Quantum circuits are the basic unit of computation for quantum computers, much like logic circuits for classical computing. The benchmark requires execution of many instances of this model circuit with different parameters generated at runtime. Various parts of this hardware-software stack contribute to CLOPS, including the repetition rate of the quantum processor, the speed at which gates run, the runtime compilation, the amount of time it takes to generate the classical control instructions, and finally, the data transfer rate among all units.

Delivering the highest performance quantum computing systems required us to entirely rethink the architecture governing how we run a quantum computing program—and hence, why we introduced In May of 2021, we demonstrated a 120x speedup in simulating molecules thanks to a host of improvements, including the ability to run quantum programs entirely on the cloud with Qiskit Runtime.

Qiskit Runtime is a portable, secure, containerized architecture that runs quantum programs on a classical computing unit tightly integrated with the quantum processor. Qiskit Runtime allows the quantum computer to become a part of any computing environment to accelerate computation—similar to a GPU—and handles the job orchestration and data transfer to the quantum processing unit, maximizing efficiency.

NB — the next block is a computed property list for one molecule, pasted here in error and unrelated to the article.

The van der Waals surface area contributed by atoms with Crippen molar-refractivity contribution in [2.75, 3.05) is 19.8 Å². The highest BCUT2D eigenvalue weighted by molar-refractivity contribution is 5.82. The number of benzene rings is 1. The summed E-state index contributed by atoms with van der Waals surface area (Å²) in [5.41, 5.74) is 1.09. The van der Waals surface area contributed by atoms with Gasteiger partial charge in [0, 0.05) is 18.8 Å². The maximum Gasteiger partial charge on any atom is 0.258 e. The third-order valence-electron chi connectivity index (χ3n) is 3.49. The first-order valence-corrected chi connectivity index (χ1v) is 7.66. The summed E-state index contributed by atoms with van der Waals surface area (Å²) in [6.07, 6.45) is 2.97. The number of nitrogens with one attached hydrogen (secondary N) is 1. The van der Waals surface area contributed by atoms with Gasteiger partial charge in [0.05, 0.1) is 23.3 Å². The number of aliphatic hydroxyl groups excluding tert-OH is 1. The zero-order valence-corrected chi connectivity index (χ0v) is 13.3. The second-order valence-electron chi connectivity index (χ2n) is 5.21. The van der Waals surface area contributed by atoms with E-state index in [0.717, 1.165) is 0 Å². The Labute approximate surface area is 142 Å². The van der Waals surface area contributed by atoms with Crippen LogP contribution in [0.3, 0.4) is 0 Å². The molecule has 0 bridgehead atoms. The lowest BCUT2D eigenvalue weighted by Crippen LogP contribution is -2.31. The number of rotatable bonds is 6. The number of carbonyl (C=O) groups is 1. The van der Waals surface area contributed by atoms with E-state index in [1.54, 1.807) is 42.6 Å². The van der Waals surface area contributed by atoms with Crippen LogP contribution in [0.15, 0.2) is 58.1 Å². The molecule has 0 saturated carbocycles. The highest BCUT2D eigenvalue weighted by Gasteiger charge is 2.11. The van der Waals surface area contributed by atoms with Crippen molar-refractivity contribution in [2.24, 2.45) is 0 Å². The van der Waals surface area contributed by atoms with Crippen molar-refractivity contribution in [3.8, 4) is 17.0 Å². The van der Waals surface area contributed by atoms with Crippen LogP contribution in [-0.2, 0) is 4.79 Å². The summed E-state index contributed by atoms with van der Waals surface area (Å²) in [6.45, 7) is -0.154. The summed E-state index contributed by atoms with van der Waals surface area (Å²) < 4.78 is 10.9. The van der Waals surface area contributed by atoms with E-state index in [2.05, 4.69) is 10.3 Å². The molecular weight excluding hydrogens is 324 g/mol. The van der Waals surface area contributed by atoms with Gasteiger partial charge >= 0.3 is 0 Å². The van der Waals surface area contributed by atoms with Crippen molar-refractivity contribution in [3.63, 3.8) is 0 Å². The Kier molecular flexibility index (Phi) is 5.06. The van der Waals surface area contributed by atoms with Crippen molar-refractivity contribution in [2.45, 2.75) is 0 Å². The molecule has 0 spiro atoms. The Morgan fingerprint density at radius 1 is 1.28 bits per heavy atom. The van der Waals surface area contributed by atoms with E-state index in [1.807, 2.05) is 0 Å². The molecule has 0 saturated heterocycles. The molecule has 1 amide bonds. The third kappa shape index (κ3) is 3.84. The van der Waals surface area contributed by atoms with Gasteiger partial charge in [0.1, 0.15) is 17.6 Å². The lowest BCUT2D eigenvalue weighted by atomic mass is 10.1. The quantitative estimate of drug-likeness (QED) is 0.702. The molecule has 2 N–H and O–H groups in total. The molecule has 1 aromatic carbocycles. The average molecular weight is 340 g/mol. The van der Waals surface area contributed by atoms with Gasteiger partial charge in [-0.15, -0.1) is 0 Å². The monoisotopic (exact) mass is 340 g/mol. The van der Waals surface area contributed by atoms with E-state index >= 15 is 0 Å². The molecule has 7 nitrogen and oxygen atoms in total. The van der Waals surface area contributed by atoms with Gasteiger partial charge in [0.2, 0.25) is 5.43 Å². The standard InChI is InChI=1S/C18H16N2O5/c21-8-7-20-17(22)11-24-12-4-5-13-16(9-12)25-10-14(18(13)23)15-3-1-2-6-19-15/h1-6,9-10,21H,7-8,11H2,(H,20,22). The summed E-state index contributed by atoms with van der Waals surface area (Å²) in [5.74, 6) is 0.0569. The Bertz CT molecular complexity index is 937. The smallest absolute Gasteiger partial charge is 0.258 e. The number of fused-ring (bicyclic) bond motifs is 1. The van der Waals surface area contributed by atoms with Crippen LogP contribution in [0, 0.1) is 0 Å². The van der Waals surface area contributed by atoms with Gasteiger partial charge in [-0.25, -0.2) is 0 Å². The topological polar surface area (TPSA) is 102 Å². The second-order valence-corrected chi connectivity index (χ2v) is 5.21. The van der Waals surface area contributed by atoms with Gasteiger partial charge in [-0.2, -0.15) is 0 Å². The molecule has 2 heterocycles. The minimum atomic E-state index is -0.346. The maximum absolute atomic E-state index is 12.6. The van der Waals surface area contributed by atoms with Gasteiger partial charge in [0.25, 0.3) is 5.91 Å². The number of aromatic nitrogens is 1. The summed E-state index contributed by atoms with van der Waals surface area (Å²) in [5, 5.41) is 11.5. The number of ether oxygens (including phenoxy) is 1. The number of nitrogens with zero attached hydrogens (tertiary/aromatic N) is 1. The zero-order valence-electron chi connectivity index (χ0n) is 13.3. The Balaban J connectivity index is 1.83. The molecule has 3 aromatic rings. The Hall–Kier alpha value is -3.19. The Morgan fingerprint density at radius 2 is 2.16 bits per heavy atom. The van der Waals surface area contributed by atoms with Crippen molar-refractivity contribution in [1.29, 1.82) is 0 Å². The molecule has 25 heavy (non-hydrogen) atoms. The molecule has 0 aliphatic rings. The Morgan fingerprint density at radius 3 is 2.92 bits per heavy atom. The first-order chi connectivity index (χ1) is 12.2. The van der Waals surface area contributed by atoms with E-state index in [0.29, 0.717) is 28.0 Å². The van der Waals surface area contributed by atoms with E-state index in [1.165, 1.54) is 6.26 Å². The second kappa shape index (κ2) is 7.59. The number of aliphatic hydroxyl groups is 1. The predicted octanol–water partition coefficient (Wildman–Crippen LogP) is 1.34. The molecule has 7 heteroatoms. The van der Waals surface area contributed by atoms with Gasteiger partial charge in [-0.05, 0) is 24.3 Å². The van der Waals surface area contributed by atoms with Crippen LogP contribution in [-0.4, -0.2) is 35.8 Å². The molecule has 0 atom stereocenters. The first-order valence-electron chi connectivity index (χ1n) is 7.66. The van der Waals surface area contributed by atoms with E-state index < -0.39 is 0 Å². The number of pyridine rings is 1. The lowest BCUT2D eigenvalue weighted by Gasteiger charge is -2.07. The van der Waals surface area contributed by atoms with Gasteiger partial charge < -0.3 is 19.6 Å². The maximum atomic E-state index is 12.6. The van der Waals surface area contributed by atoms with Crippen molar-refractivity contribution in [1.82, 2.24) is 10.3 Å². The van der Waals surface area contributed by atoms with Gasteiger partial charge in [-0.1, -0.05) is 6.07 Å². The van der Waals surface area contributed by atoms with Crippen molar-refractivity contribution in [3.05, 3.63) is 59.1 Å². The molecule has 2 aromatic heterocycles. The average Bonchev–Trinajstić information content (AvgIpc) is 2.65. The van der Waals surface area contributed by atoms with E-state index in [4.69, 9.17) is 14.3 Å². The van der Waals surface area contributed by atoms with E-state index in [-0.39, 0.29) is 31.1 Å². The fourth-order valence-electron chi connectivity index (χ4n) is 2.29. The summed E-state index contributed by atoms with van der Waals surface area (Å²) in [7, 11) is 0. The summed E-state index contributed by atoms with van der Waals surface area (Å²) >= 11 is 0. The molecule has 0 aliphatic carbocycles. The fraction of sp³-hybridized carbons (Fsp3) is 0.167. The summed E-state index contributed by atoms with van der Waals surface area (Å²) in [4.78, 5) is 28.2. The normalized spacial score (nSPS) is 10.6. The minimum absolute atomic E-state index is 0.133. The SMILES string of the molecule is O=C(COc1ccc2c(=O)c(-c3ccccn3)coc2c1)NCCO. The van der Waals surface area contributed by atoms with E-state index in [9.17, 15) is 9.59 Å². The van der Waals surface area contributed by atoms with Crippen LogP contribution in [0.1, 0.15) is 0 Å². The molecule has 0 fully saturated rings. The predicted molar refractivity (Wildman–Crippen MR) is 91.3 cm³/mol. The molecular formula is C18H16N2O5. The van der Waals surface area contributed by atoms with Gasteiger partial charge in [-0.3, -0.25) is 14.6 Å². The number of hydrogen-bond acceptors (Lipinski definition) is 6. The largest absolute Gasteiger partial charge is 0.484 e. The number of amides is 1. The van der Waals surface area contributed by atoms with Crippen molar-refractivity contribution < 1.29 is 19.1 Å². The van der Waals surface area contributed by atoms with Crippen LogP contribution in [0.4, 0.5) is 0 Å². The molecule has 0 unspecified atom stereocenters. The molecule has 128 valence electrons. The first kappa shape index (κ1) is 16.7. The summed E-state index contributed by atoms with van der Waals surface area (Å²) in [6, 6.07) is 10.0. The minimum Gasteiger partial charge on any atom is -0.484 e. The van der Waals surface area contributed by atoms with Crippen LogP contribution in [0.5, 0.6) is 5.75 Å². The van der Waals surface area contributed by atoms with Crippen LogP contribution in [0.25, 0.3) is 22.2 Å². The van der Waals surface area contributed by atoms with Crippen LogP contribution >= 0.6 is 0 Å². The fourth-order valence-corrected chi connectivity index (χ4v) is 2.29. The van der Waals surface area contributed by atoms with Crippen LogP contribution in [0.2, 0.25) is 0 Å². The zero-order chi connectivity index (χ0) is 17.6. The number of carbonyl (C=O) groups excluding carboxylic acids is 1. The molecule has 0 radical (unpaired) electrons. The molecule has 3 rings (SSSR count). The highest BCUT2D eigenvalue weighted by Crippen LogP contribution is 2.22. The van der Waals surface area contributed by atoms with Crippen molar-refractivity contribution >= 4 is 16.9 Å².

Today, our fastest systems can run up to 1,400 circuit layer operations per second.


While our systems already benefit from the advances in runtime architecture we made this year with the Qiskit Runtime, initial timing measurements using the benchmark have also identified several new speed bottlenecks. Improvements in quantum hardware will reduce circuit delay times—idle times between consecutive circuits—and further advances in the runtime architecture will reduce initialization times for data loading as well as improved runtime compilation.

Superconducting qubits are the natural choice for high-performance quantum computation.